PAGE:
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I hope you recognize fake love when it is swung in your face, I hope your lives get entangled with people that are worth the sacrifices

Sure enough, no one owes you anything, but I hope you run into people who’d be willing to help you with no long talk, I wish that this is the year you finally get it together, and I hope you come to terms with the fact that you can’t have everything (godliness with contentment, or something like that). I hope you recognize fake love when it is swung in your face, I hope your lives get entangled with people that are worth the sacrifices you have to make, yea, I hope Life finally allows you to find your rhythm in 2018.
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Much is made about worthy causes and progressive movements, but I hope that “group think” does not erode your mental faculties, I hope that you don’t shelve the values you hold dear in the name of being “woke”, heck, I hope that you get to have a mind of your own in 2018. Here’s hoping that you avoid needless drama, and here’s hoping that your decisions are well advised, so that those who detest you would find no opportunities to kiss their teeth on your account.
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True, not everyone attaches importance to the hype and anticipation that comes with another January, but I like to think that the calendar deserves its respect…and in all this, I am convinced that Someone is watching over us, so (for those who believe) feel free, send shout-outs to Him!
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Here’s to adventure and memory-making in 2018.

Written by Jerry Chiemeke who is a lawyer, screenwriter, writer, editor and a critic and writes at JerryChiemeke.com. I came acrosss the inspiring post above on one of the groups I am in, and requested Jerry for permission to share it here with You guys. 


If you’d love to contribute and share your story on Mental health Friday, I’ld love to have you. Let’s join hands to talk about Mental illness and blur out the stigma associated with it. You can contact me on My email address: mykahani@yahoo.com

Mental Health Friday #3

Mental Health Friday #3

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The effect of stigma on an individual’s acceptance of a diagnosis is something I find extremely important. As I noted in my last mental health Friday post, my first diagnosis came at the age of five.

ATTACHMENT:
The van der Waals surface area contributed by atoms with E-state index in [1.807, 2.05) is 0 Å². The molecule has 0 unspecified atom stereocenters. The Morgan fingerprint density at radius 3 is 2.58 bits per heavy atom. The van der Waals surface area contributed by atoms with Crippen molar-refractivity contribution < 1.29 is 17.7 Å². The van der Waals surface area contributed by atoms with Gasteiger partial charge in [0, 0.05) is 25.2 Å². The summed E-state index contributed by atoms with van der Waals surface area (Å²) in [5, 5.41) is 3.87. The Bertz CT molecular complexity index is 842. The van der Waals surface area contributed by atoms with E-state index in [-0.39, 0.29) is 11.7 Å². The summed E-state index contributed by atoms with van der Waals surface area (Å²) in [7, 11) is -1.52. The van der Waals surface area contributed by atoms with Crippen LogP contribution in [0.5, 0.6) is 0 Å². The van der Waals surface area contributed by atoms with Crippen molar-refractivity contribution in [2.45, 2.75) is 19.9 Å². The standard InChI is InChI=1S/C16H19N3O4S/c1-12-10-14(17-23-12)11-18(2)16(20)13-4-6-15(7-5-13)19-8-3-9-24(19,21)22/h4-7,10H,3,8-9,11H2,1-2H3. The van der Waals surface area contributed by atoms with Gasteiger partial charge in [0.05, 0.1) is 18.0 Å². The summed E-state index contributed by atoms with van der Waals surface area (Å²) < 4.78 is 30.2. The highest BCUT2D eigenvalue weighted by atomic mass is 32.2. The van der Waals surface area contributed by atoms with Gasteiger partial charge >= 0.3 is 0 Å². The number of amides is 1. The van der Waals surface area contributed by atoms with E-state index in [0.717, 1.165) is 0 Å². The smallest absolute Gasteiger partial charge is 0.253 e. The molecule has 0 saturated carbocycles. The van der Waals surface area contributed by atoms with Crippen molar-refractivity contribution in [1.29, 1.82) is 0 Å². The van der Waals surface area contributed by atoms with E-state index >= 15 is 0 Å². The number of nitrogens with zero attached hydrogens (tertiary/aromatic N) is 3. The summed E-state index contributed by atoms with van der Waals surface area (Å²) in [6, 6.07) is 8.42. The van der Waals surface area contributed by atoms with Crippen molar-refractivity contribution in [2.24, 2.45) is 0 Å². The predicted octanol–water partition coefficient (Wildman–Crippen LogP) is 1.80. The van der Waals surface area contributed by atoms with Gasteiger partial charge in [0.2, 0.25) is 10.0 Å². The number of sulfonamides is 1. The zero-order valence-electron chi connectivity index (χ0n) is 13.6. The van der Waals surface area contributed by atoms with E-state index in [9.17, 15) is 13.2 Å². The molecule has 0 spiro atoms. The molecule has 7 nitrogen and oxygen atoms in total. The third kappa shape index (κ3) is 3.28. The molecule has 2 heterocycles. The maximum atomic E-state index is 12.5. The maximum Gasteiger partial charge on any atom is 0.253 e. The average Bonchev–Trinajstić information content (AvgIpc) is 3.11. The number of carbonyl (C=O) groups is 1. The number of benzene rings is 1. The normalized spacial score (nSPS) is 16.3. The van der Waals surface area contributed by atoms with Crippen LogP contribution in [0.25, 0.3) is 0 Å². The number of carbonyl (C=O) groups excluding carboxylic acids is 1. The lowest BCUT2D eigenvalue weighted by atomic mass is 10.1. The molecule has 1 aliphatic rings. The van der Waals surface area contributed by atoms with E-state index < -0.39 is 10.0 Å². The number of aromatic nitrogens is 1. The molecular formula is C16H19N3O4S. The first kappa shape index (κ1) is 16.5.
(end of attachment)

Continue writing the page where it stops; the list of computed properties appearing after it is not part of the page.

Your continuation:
At first glance, one might find it easy to stand in judgment of a mother that turns away the opinion of an expert. However, in my case, I was most likely one of the first children diagnosed with Early Onset Bipolar Disorder and at that time (1974), the term Manic Depressive was still prevalent. I can only try to imagine what the “label” would mean to my mother at that time. Something to the effect of her daughter being crazy, stupid, and/or dangerous. To look at her daughter, she knew those things were not true, but had she had a realistic view of what the disorder meant, she may not have so hurriedly pushed it aside.

the books I read, and later the internet, gave the worst case scenario as they do with most illnesses

At the age of 23, and receiving the diagnosis as an adult, I made an effort to educate myself. What I found to be the problem in seeing this in myself was that the books I read, and later the internet, gave the worst case scenario as they do with most illnesses. These things were not the case for me and so I turned it away myself, based on my oddly extreme ideas on what the diagnosis meant. Read more

Over a cup of coffee-

Over a cup of coffee-

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Ever wondered what it would feel like,
to voice our affect over
A mug of coffee:
You and I and all the others.
To ignore the rule that sadness,
should be dwelt with in silence;
Have a laugh over our pain which
Has a name.

Ever considered the possibility:
That our silence is a fuel which brews
It, and speaking- the water which can
Quell it. If only for a bit:
This pain which has a name.

I don’t know about you, but
My coffee is brewing,
The sun is set to rise,
My mood has no compass yet.
What you say?
Let’s talk about it?
This thing which turns us
Into shadows of our former
Personas…

Mornings-

Mornings-

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Wake up.
Feel the warmth of the sun
Reflecting upon your golden skin,
feel it’s love bathing every inch
of your body. Absorb it-
the love the universe
Is pouring onto 
you.

Let it seep
Through the pores of your skin,
Through your bloodstream straight
To your heart, to your brain which
Needs a jog, a reminder that you
Are needed, you are loved,
Your presence on the
earth is a necessity.
Stay…

Mental Health Friday #25

Mental Health Friday #25

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Today’s story was sent in by Ian, touching briefly about his experience in Psych ward and there after,